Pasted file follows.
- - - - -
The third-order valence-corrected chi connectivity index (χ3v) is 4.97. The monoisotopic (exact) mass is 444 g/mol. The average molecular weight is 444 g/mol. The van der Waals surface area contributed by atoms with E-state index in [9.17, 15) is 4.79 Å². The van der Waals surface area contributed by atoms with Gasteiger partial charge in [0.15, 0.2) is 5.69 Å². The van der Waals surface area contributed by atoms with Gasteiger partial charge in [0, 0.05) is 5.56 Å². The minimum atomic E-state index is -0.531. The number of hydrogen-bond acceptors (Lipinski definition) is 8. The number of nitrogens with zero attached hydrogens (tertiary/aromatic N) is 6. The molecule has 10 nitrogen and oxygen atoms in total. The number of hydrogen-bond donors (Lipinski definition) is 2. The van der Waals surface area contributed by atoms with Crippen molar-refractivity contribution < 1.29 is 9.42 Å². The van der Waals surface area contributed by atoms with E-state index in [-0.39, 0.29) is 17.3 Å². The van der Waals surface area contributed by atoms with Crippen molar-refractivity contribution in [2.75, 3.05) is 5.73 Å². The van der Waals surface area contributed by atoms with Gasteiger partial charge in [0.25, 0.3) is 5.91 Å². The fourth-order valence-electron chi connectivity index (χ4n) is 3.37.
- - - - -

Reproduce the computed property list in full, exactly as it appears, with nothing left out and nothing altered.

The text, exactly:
The third-order valence-corrected chi connectivity index (χ3v) is 4.97. The monoisotopic (exact) mass is 444 g/mol. The average molecular weight is 444 g/mol. The van der Waals surface area contributed by atoms with E-state index in [9.17, 15) is 4.79 Å². The van der Waals surface area contributed by atoms with Gasteiger partial charge in [0.15, 0.2) is 5.69 Å². The van der Waals surface area contributed by atoms with Gasteiger partial charge in [0, 0.05) is 5.56 Å². The minimum atomic E-state index is -0.531. The number of hydrogen-bond acceptors (Lipinski definition) is 8. The number of nitrogens with zero attached hydrogens (tertiary/aromatic N) is 6. The molecule has 10 nitrogen and oxygen atoms in total. The number of hydrogen-bond donors (Lipinski definition) is 2. The van der Waals surface area contributed by atoms with Crippen molar-refractivity contribution < 1.29 is 9.42 Å². The van der Waals surface area contributed by atoms with E-state index in [-0.39, 0.29) is 17.3 Å². The van der Waals surface area contributed by atoms with Crippen molar-refractivity contribution in [2.75, 3.05) is 5.73 Å². The van der Waals surface area contributed by atoms with Gasteiger partial charge in [0.25, 0.3) is 5.91 Å². The fourth-order valence-electron chi connectivity index (χ4n) is 3.37.